[4] Robert Slesinski, Pavel Florensky: A Metaphysics of Love (Crestwood, New York: St. Vladimir’s Seminary Press, 1984).

[5] Oliver Smith, “Pavel Florenski (1882–1937) –An Aesthetics of Holiness,” in Creation and Salvation Volume 2: A Companion on Recent Theological Movements, ed. Ernst M. Conradie, pp. 19–24.

[6] Recent exceptions include chapters in Johannes Miroslave Oravecz, God as Love: The Concept and Spiritual Aspects of Agape in Modern Russian Religious Thought (Grand Rapids, MI, Eerdman’s, 2014), pp. 264–291; and in Andrew Louth, Modern Orthodox Thinkers: From the Philokalia to the Present (Downer’s Grove, IL: Intervarsity Press, 2014), pp. 27–41; and consideration in Jennifer Martin, Hans Urs von Balthasar and the Critical Appropriation of Russian Religious Thought (Notre Dame, IN: University of Notre Dame, 2014). For the more abundant literature in European languages, the reader is directed to the bibliography.

[7] Florensky, Pavel A, La Filosophia del Culto, a cura di Natalino Valentini, trans. Leonardo Marcello Pignataro (Milano: Edizioni San Paolo, 2004). All translations from this text are my own.

[8] Natalino Valentini, Introduction to La Filosophia del Culto (Milano: Edizioni San Paolo, 2004), 11–12.

[9] For an overview of the streams of Russian Religious Thought see “The Development and Principal Characteristics of Russian Religious Thought in the Nineteenth and Twentieth Centuries,” in Oravecz, 11–76. For a collection of primary texts from the founders of Russian religious thought, see Alexander Schmemann, Ultimate Questions: An Anthology of Modern Russian Religious Thought (Yonkers, NY: St. Vladimir’s Seminary Press, 1977); and Ivan Kireevskii and Boris Jakim, On Spiritual Unity: A Slavophile Reader, (Hudson, NY: Lindisfarn Books, 1998); and Judith Kornblatt and Richard Gustafson, Russian Religious Thought (Madison, WI: University of Wisconsin Press, 1996). See also Aidan Nichols, Light from the East: Authors and Themes in Orthodox Theology (London: Bloomsbury, 1999).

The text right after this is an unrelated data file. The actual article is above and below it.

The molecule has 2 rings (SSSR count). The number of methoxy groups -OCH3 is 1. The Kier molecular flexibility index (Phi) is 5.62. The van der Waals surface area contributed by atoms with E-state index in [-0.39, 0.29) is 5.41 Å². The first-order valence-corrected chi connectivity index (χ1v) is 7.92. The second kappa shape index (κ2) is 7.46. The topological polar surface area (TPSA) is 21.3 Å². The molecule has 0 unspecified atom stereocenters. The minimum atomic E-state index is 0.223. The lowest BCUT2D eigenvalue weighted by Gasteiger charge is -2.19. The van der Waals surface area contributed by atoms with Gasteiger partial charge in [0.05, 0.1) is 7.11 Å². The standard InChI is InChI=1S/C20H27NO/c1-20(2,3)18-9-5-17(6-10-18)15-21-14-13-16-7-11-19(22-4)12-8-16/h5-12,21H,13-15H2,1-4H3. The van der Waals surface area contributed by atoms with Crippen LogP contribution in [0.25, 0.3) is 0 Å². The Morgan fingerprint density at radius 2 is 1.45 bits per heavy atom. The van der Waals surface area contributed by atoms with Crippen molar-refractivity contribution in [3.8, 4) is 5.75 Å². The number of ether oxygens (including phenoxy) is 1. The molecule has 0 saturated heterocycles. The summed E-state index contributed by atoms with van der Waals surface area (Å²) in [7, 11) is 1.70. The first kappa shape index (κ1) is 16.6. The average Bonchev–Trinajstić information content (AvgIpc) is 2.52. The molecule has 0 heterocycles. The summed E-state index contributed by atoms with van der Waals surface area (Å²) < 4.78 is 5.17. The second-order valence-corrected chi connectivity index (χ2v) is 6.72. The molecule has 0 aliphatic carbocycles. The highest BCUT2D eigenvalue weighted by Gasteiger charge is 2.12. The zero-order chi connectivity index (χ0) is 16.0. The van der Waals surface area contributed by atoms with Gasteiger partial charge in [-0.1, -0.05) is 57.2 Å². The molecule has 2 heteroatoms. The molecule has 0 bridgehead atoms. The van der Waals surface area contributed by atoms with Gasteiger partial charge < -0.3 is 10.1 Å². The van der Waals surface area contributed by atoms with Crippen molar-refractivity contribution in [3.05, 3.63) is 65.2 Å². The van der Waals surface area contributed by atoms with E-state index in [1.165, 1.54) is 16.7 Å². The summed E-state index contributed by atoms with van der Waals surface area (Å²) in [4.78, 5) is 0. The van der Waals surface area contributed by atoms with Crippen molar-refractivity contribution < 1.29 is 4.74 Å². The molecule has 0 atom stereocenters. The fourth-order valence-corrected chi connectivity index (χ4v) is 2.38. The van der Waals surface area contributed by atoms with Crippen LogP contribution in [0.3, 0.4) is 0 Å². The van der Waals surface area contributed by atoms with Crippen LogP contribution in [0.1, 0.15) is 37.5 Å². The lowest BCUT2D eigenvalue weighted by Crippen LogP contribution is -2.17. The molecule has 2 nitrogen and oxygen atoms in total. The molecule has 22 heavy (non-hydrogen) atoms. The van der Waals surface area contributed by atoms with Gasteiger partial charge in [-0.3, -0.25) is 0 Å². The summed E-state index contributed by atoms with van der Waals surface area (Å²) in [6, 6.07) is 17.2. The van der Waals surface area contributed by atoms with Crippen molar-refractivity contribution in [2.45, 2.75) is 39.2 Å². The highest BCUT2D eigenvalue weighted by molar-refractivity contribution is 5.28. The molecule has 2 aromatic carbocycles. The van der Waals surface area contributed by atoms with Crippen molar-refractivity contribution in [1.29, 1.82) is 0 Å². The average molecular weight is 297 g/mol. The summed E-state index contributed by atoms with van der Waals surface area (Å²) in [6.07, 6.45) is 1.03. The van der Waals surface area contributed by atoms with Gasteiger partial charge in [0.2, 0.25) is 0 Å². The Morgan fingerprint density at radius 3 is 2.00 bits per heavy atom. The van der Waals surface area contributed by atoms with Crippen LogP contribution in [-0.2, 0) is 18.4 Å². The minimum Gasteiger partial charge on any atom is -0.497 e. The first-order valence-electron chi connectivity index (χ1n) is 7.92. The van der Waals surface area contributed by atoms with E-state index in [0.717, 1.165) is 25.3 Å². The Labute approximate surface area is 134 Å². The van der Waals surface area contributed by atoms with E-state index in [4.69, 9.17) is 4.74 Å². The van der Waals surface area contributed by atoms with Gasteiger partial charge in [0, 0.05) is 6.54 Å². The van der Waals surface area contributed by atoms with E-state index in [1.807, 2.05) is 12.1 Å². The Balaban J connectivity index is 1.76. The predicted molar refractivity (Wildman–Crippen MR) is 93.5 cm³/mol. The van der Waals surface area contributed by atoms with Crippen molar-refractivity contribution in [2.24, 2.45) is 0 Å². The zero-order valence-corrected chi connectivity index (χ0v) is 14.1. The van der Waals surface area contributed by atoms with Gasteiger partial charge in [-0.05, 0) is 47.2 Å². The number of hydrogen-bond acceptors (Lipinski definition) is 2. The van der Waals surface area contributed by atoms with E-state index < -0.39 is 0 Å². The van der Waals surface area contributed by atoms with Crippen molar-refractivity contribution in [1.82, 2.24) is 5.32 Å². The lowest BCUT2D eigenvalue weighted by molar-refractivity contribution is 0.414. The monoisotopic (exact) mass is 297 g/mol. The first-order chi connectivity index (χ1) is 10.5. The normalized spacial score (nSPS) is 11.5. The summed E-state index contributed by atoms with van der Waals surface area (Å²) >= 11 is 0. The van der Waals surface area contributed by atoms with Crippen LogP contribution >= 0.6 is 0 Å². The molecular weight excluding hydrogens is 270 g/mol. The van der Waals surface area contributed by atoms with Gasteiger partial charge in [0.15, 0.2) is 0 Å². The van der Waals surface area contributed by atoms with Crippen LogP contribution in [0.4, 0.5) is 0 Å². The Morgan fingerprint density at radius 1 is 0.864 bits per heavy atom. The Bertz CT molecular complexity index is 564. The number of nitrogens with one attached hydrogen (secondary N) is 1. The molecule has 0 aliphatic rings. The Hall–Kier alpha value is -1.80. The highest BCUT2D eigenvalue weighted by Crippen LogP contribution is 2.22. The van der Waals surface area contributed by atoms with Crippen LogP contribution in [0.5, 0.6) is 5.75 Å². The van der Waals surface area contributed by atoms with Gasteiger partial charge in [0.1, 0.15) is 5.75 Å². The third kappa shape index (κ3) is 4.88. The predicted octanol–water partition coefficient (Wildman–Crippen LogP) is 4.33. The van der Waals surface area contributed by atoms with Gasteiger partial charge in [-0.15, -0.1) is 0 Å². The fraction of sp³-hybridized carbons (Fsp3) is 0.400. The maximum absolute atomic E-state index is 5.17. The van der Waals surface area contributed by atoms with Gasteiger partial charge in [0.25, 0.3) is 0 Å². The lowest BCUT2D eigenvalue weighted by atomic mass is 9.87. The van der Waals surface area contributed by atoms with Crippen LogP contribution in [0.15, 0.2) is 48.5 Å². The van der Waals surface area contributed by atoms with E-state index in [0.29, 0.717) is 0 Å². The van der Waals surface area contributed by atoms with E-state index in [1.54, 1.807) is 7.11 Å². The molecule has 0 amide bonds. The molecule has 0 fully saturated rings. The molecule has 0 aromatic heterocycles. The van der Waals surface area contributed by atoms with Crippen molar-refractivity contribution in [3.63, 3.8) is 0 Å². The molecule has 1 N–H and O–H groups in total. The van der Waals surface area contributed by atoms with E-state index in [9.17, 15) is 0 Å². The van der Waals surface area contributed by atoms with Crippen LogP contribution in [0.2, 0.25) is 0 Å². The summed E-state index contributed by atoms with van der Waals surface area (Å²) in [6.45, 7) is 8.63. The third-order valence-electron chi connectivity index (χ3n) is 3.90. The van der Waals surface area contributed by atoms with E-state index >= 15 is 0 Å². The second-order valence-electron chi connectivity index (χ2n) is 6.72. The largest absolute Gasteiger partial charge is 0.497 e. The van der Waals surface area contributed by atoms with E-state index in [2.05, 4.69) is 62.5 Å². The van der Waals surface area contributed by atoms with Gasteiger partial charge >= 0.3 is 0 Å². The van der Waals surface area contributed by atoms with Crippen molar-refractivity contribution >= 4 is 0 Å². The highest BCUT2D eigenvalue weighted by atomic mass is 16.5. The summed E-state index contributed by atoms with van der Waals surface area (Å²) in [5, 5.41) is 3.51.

[10] Ibid., 5.

[11] N. Zernov, Eastern Christendom: A Study of the Origin and Development of the Eastern Orthodox Church (London: GPPS, 1961), 200.

[12] Oravecz, 46.

[13] The concept of “heretical reconstruction” is not Florensky’s, but borrowed from Radical Orthodox thinkers such as Milbank and Pickstock. Alisdair MacIntyre’s theory of “severence” and Taylor’s “mutation” describe essentially the same critique of modernity, as a development in more or less conscious opposition to the classical-medieval synthesis.

Przywara, Eucharist and Work (2)

Father Erich Przywara, S.J. (1889–1972) was one of the most prolific theologians of the twentieth century whose wide-ranging contributions to theology and philosophy were esteemed by men of such stature as Ratzinger, von Balthasar, and Karl Barth. Though often appreciated for his philosophical contributions relating to the analogy of being, he also played a small part in the Liturgical Movement, both as a critic of what he perceived to be the aestheticizing tendencies of the Benedictine approach and as a contributor in a more Jesuit vein.

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  1. Eucharist and Work

In his first published volume, Eucharistie und Arbeit (1917), Przywara offers a fervent meditation on the nature of Christian work seen as a consequence of Eucharistic reception.

The Eucharist is the conduit through which Christ’s divine power seizes our mortal coil and transforms it into an instrument of his great Work of universal redemption: “For he wanders no more on Earth, as once he did in Galilee, in his visible Person. Now the Lord goes teaching and healing around the world through the work of the souls who receive him.”

a) Christ-Work

Taking his starting point in St. Paul’s litany of apostolic labors (2 Cor 11), Przywara shows how Eucharistic reception implies the thoroughgoing expression and performance of a Eucharistic logic in every aspect of our lives, the gradual transformation of our narrowly circumscribed human actions into the divine acts bearing the stamp of Christ’s universal redemptive mission in the Eucharist.

And Christ-work is a fiery work indeed. Przywara’s “downright Old-Testament” understanding of God blazes forth in his untiring condemnation of soft Christianity, with Biblical language mediated through the searing imagery of his Romantic German: